JD’s Top Tools for Learning 2019

In Technology by JD Dillon

It’s that time of the year again!

Jane Hart has opened voting for her annual Top Tools for Learning global survey. L&D pros are invited to submit their personal top 10 lists until Monday, September 23, 2019. Jane will then pull the data together and share her ranked top 100 lists for personal/professional learning, education and workplace learning.

Here’s Jane’s 2018 report.

This survey is a great opportunity to reflect on how you leverage different tools to support your own development as well as the training you provide to others. It also provides a glimpse into prevailing tools that are gaining popularity around the world.

This is survey #6 for me. When I submit my info each year, I also write a summary post like this to share my personal toolkit (2018, 2017, 2016).

Here are my top 10 tools for learning for 2019:

  1. Twitter: Still at the top. The volume of industry users is noticeably lessening as years go on, but still lots of great international discussion on plenty of professional topics.
  2. Slack: If its not shared on Slack, I probably don’t know its happening (given that I’m 1200 miles away from the office).
  3. Google Drive: All of my writing starts in Drive. It’s still the easiest way to collaborate on content with peers inside and outside my company.
  4. YouTube: I don’t stream much. I don’t have cable. I watch YouTube. Entertainment and education are now blended together.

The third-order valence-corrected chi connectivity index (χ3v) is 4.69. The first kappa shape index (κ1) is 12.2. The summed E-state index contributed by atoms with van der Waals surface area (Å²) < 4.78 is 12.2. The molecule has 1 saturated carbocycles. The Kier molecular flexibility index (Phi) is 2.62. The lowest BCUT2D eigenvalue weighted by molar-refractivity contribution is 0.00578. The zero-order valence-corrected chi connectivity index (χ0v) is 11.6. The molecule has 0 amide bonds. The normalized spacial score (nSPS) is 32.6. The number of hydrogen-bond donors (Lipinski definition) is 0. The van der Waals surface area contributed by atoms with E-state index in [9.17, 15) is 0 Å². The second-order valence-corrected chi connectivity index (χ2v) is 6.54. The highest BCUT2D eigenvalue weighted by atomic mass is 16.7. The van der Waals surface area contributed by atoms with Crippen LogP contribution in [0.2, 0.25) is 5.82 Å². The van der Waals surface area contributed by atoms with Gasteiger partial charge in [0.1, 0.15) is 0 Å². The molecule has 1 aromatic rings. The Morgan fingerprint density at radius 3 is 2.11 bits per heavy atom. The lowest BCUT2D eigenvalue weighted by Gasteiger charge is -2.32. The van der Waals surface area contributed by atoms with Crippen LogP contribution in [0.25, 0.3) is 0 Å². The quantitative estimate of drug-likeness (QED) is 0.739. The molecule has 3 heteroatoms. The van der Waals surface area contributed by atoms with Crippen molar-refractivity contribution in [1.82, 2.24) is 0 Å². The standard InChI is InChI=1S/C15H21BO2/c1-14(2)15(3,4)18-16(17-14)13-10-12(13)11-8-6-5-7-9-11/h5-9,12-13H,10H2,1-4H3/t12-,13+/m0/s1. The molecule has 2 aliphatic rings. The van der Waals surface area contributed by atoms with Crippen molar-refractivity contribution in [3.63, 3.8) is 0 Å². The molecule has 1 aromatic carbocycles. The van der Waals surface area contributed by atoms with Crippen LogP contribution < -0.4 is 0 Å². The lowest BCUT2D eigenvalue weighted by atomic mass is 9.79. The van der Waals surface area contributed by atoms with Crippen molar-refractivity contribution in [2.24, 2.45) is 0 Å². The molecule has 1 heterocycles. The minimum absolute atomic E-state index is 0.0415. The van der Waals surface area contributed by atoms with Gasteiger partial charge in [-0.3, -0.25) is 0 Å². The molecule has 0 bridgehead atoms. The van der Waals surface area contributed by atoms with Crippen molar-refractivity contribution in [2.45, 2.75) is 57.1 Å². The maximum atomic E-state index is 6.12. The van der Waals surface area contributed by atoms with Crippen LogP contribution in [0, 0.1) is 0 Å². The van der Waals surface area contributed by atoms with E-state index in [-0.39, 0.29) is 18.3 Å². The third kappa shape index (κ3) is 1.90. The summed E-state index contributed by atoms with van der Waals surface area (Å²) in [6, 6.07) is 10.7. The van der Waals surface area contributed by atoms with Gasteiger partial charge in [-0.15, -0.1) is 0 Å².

5. LinkedIn: I’m getting more and more from LinkedIn conversation and content sharing – at least when people aren’t just back-patting one another.
  6. Axonify: 3 minutes per day. It also acts as the central knowledge hub for my team. I really eat my own dog food.
  7. Google Meet: I sometimes use 4 or 5 different online conference tools per day. Meet remains my favorite.
  8. Flipboard: The curation continues! My two most popular online magazines focus on artificial intelligence and remote working.
  9. Castro: When you travel this much, podcasts are an essential companion. I’m still exploring other apps, though.
  10. PowerPoint: I tell stories a lot – at industry events, with clients, inside the company. I build every story visually.

Overall, my list hasn’t changed much since last year. But this is still a great change to sit down and think about the value these tools provide to my working life. I highly recommend you take a few minutes and submit your own list!